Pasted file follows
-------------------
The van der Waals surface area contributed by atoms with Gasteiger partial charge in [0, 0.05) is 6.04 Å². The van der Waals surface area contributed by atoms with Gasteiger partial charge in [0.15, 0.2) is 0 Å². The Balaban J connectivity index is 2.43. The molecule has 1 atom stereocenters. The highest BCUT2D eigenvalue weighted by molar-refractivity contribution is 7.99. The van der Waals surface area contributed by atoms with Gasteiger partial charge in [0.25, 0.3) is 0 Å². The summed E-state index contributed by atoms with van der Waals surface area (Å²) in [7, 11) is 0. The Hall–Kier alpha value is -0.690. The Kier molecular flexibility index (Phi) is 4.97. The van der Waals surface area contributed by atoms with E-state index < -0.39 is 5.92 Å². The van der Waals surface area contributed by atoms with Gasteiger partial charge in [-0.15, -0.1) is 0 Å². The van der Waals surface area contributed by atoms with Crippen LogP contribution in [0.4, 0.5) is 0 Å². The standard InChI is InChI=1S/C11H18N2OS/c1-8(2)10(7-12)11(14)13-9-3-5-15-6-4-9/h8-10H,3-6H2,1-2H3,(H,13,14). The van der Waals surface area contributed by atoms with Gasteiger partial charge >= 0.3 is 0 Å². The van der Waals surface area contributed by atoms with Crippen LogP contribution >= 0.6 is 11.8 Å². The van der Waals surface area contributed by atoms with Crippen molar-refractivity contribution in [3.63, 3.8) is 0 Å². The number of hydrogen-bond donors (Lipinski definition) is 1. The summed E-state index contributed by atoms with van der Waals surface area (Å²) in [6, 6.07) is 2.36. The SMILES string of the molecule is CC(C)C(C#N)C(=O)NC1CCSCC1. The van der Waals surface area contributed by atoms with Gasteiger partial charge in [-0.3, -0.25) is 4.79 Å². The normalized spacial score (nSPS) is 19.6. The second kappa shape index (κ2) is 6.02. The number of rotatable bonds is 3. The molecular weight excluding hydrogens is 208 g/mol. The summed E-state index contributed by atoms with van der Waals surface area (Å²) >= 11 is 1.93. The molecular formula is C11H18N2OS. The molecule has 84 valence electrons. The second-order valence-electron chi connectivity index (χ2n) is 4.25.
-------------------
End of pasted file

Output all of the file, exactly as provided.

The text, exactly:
The van der Waals surface area contributed by atoms with Gasteiger partial charge in [0, 0.05) is 6.04 Å². The van der Waals surface area contributed by atoms with Gasteiger partial charge in [0.15, 0.2) is 0 Å². The Balaban J connectivity index is 2.43. The molecule has 1 atom stereocenters. The highest BCUT2D eigenvalue weighted by molar-refractivity contribution is 7.99. The van der Waals surface area contributed by atoms with Gasteiger partial charge in [0.25, 0.3) is 0 Å². The summed E-state index contributed by atoms with van der Waals surface area (Å²) in [7, 11) is 0. The Hall–Kier alpha value is -0.690. The Kier molecular flexibility index (Phi) is 4.97. The van der Waals surface area contributed by atoms with E-state index < -0.39 is 5.92 Å². The van der Waals surface area contributed by atoms with Gasteiger partial charge in [-0.15, -0.1) is 0 Å². The van der Waals surface area contributed by atoms with Crippen LogP contribution in [0.4, 0.5) is 0 Å². The standard InChI is InChI=1S/C11H18N2OS/c1-8(2)10(7-12)11(14)13-9-3-5-15-6-4-9/h8-10H,3-6H2,1-2H3,(H,13,14). The van der Waals surface area contributed by atoms with Gasteiger partial charge >= 0.3 is 0 Å². The van der Waals surface area contributed by atoms with Crippen LogP contribution >= 0.6 is 11.8 Å². The van der Waals surface area contributed by atoms with Crippen molar-refractivity contribution in [3.63, 3.8) is 0 Å². The number of hydrogen-bond donors (Lipinski definition) is 1. The summed E-state index contributed by atoms with van der Waals surface area (Å²) in [6, 6.07) is 2.36. The SMILES string of the molecule is CC(C)C(C#N)C(=O)NC1CCSCC1. The van der Waals surface area contributed by atoms with Gasteiger partial charge in [-0.3, -0.25) is 4.79 Å². The normalized spacial score (nSPS) is 19.6. The second kappa shape index (κ2) is 6.02. The number of rotatable bonds is 3. The molecular weight excluding hydrogens is 208 g/mol. The summed E-state index contributed by atoms with van der Waals surface area (Å²) >= 11 is 1.93. The molecular formula is C11H18N2OS. The molecule has 84 valence electrons. The second-order valence-electron chi connectivity index (χ2n) is 4.25.